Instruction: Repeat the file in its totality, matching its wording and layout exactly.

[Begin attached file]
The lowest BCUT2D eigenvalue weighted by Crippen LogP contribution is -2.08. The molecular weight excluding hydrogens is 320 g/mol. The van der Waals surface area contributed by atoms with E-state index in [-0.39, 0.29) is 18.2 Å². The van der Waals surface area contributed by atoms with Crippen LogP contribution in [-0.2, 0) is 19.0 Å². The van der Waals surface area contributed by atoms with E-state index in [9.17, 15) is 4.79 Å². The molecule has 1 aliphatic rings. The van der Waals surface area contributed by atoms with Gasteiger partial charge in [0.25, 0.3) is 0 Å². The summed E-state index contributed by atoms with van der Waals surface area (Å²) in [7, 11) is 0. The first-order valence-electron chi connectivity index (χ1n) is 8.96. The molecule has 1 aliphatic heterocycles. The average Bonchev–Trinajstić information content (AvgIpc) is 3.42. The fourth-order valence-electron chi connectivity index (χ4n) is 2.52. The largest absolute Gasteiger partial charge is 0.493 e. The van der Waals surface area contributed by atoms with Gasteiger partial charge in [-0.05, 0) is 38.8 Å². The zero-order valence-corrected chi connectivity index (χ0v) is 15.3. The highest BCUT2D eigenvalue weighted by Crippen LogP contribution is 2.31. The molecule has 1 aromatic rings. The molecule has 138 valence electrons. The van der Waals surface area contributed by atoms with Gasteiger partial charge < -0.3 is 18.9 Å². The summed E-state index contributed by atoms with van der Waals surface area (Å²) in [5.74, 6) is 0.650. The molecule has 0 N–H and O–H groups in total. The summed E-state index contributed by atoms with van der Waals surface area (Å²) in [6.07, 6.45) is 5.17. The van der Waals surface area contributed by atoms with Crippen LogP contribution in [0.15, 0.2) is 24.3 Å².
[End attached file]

The lowest BCUT2D eigenvalue weighted by Crippen LogP contribution is -2.08. The molecular weight excluding hydrogens is 320 g/mol. The van der Waals surface area contributed by atoms with E-state index in [-0.39, 0.29) is 18.2 Å². The van der Waals surface area contributed by atoms with Crippen LogP contribution in [-0.2, 0) is 19.0 Å². The van der Waals surface area contributed by atoms with E-state index in [9.17, 15) is 4.79 Å². The molecule has 1 aliphatic rings. The van der Waals surface area contributed by atoms with Gasteiger partial charge in [0.25, 0.3) is 0 Å². The summed E-state index contributed by atoms with van der Waals surface area (Å²) in [7, 11) is 0. The first-order valence-electron chi connectivity index (χ1n) is 8.96. The molecule has 1 aliphatic heterocycles. The average Bonchev–Trinajstić information content (AvgIpc) is 3.42. The fourth-order valence-electron chi connectivity index (χ4n) is 2.52. The largest absolute Gasteiger partial charge is 0.493 e. The van der Waals surface area contributed by atoms with Gasteiger partial charge in [-0.05, 0) is 38.8 Å². The zero-order valence-corrected chi connectivity index (χ0v) is 15.3. The highest BCUT2D eigenvalue weighted by Crippen LogP contribution is 2.31. The molecule has 1 aromatic rings. The molecule has 138 valence electrons. The van der Waals surface area contributed by atoms with Gasteiger partial charge < -0.3 is 18.9 Å². The summed E-state index contributed by atoms with van der Waals surface area (Å²) in [5.74, 6) is 0.650. The molecule has 0 N–H and O–H groups in total. The summed E-state index contributed by atoms with van der Waals surface area (Å²) in [6.07, 6.45) is 5.17. The van der Waals surface area contributed by atoms with Crippen LogP contribution in [0.15, 0.2) is 24.3 Å².